Student-Centered Assessment: A Multifaceted Approach

“...we need to do a better job of using our assessments to support equity, as opposed to equality or standardization. We should be working toward assessments—and assessment systems—that help us improve our practices to support student growth and student diversity...In all cases, the important thing is for educators to learn what students are learning (or not learning) as we challenge them to build knowledge, attitudes, dispositions, skills, and practices.” Dr. H Richard Milner IV

Equitable design for assessment is an opportunity to empower students to take agency for their own next steps in their learning. It invites us to consider how students can partner in knowing where they are at and where they want to be. It allows all learners to tell their learning stories.

As educators, this means we approach assessment as something that happens every day and in a variety of ways. It means assessment is not just in the hands of the teacher; it is a transparent process, in partnership with students. Designing assessment to be student-centered requires a multi-faceted approach:

1) Snapshot Assessments

Assessment is sometimes reduced to a high stakes moment in time: a student taking a single test or practicing across weeks for one shot of demonstrating a skill. But assessment is a tool that captures growth over time. It prioritizes the process of learning rather than a single anticipated moment. Snapshot assessments empower learners. When a student demonstrates learning and growth areas in multiple ways throughout a process--rather than just at the end--teachers and students gather information about what learners can do next. When we design for frequent check-ins within our learning experiences, we offer students agency-rich opportunities to ask questions, to revisit concepts, and to monitor their progress.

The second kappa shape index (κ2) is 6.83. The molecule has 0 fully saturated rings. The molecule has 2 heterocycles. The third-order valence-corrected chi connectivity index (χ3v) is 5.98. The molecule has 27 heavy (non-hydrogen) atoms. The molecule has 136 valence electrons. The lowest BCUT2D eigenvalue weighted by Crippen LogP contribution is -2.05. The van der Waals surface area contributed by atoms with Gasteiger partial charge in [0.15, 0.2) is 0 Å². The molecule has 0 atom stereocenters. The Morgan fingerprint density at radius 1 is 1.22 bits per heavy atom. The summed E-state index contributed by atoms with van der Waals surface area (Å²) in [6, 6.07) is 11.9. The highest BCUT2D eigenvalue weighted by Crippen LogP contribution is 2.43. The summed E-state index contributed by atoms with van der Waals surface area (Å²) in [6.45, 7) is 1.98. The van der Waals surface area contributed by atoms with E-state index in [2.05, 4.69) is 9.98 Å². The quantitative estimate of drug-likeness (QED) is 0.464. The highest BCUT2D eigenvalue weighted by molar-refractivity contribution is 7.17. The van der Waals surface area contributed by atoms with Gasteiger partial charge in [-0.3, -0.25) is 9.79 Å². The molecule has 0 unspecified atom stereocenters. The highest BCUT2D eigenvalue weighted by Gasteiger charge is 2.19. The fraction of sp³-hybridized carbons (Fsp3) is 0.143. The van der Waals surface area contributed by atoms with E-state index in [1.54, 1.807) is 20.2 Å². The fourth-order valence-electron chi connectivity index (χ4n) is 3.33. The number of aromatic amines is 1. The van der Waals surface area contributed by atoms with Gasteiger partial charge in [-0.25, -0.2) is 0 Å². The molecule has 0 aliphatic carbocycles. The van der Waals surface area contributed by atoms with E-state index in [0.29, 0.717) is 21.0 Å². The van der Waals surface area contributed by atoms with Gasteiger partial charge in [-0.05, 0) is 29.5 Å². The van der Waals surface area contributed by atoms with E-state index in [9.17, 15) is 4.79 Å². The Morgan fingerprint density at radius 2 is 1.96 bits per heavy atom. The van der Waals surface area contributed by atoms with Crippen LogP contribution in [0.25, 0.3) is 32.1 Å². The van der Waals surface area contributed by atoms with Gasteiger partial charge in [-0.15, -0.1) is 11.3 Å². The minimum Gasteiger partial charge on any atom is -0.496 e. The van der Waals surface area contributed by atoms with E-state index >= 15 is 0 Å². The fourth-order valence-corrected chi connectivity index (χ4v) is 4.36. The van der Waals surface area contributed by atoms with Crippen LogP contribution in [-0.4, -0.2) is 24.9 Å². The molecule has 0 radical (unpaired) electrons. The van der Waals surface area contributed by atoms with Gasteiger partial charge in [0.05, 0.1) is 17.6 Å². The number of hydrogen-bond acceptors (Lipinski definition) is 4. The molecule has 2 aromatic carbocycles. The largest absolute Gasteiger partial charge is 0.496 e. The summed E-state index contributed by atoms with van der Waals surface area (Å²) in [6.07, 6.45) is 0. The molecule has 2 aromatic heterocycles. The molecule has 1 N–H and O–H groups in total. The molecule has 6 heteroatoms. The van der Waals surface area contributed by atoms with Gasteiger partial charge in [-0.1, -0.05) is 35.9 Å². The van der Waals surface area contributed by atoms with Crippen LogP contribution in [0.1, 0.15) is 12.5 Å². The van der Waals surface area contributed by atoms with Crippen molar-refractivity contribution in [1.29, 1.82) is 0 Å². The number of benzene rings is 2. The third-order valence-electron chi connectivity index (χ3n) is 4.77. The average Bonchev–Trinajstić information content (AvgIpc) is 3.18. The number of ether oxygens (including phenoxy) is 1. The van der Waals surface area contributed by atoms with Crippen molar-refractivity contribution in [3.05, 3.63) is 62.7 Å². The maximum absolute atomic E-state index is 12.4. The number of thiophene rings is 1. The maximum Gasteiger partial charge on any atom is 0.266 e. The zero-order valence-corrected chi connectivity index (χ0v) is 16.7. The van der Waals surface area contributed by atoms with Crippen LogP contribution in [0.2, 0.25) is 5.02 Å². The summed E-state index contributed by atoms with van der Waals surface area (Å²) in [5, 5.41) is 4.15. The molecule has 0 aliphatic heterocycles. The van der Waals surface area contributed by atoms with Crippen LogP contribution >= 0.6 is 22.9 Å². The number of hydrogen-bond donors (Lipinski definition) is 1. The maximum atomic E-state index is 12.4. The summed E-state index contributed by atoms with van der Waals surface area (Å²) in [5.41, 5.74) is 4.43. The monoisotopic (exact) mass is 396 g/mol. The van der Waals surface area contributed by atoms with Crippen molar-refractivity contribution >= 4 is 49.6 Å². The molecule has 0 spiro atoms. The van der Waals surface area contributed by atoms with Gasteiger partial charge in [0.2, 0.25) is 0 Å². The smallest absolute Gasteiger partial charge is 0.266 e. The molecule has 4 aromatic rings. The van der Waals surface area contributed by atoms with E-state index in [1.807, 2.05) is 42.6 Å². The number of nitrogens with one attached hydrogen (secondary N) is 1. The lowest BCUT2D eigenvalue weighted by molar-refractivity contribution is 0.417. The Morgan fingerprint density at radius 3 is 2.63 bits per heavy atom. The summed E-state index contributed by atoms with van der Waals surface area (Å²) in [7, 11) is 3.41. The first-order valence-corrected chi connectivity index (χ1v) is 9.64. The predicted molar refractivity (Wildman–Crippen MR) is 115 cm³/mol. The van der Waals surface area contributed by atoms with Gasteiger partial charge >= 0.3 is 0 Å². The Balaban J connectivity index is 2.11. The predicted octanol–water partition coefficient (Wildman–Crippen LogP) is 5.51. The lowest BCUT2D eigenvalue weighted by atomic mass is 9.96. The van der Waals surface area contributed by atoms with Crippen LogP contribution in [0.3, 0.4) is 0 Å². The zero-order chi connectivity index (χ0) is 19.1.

Simple tools like automated quizzes, two-minute conferences, and structured learning reflections are quick to administer, yet rich in information for learning. Sprinkled throughout a unit or experience, snapshot assessments are fast ways to keep both teachers and students informed on progress so that everyone can plan for personalized next steps.

2) Process Portfolios

Process portfolios are friendly, meaningful, and useful systems that invite conversation, feedback, and engagement on learning. They are adaptable, capturing learning over time in one helpful place. Simple structures like collaborative slide decks established at the start of an experience can become profound spaces for students to share pre-thinking, goals, on-going reflections, and evidence of learning. Diversified modes of audio, video, text and images are easily added for speedy syntheses of progress. And since sharing settings allow anyone to view, peers and caregivers can be invited into the process portfolio to follow protocols for offering feedback and supporting goal-setting.

Process portfolios encourage a growth mindset; they are assessment tools that contribute to a culture of learning that invites story-telling, reflection, and revision.

3) Self-Assessment

When students are empowered to monitor their own progress and to use that information for future learning gains, they are engaged in transferable metacognitive processes that have exponential impact and transfer potential beyond our classrooms.

Moments of self-assessment throughout a learning experience invite students to tell the story of their learning -- where they started, where they are, and where they want to go. And when paired with diversified modes (peer-to-peer, student-to-teacher, student-to-self) and tools (reflection protocols, automated quizzes, feedback prompts), they also invite agency and access as students leverage strengths and interests to own their learning stories.

At GOA we are exploring student-centered assessments in the age of AI. Join us at our in-person Learning Summit: Enduring Purpose this July 9-12 or our May offerings of AI: Create Your Own GPT and AI Essentials for Educators to continue your learning journey too!

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This post is part of our Shifts in Practice series, which features educator voices from GOA’s network and seeks to share practical strategies that create shifts in educator practice. Are you an educator interested in submitting an article for potential publication on our Insights blog? If so, please read Contribute Your Voice to Share Shifts in Practice and follow the directions. We look forward to featuring your voice, insights, and ideas.

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